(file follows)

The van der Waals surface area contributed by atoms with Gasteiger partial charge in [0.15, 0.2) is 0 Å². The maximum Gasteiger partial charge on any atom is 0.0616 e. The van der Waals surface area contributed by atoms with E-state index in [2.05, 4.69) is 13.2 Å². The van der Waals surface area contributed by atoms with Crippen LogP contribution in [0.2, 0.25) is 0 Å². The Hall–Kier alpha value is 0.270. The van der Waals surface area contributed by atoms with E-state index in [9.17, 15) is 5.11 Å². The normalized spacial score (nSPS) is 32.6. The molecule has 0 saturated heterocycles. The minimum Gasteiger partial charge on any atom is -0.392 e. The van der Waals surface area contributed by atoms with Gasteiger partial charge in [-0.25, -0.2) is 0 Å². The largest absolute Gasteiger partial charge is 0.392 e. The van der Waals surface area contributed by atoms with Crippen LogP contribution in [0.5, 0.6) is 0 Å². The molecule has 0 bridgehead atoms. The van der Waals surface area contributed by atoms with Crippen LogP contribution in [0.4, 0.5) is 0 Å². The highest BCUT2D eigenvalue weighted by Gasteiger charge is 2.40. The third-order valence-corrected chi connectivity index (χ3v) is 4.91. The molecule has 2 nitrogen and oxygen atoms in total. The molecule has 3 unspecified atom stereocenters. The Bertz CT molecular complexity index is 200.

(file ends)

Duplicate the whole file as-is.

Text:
The van der Waals surface area contributed by atoms with Gasteiger partial charge in [0.15, 0.2) is 0 Å². The maximum Gasteiger partial charge on any atom is 0.0616 e. The van der Waals surface area contributed by atoms with E-state index in [2.05, 4.69) is 13.2 Å². The van der Waals surface area contributed by atoms with Crippen LogP contribution in [0.2, 0.25) is 0 Å². The Hall–Kier alpha value is 0.270. The van der Waals surface area contributed by atoms with E-state index in [9.17, 15) is 5.11 Å². The normalized spacial score (nSPS) is 32.6. The molecule has 0 saturated heterocycles. The minimum Gasteiger partial charge on any atom is -0.392 e. The van der Waals surface area contributed by atoms with Gasteiger partial charge in [-0.25, -0.2) is 0 Å². The largest absolute Gasteiger partial charge is 0.392 e. The van der Waals surface area contributed by atoms with Crippen LogP contribution in [0.5, 0.6) is 0 Å². The molecule has 0 bridgehead atoms. The van der Waals surface area contributed by atoms with Crippen LogP contribution in [0.4, 0.5) is 0 Å². The highest BCUT2D eigenvalue weighted by Gasteiger charge is 2.40. The third-order valence-corrected chi connectivity index (χ3v) is 4.91. The molecule has 2 nitrogen and oxygen atoms in total. The molecule has 3 unspecified atom stereocenters. The Bertz CT molecular complexity index is 200.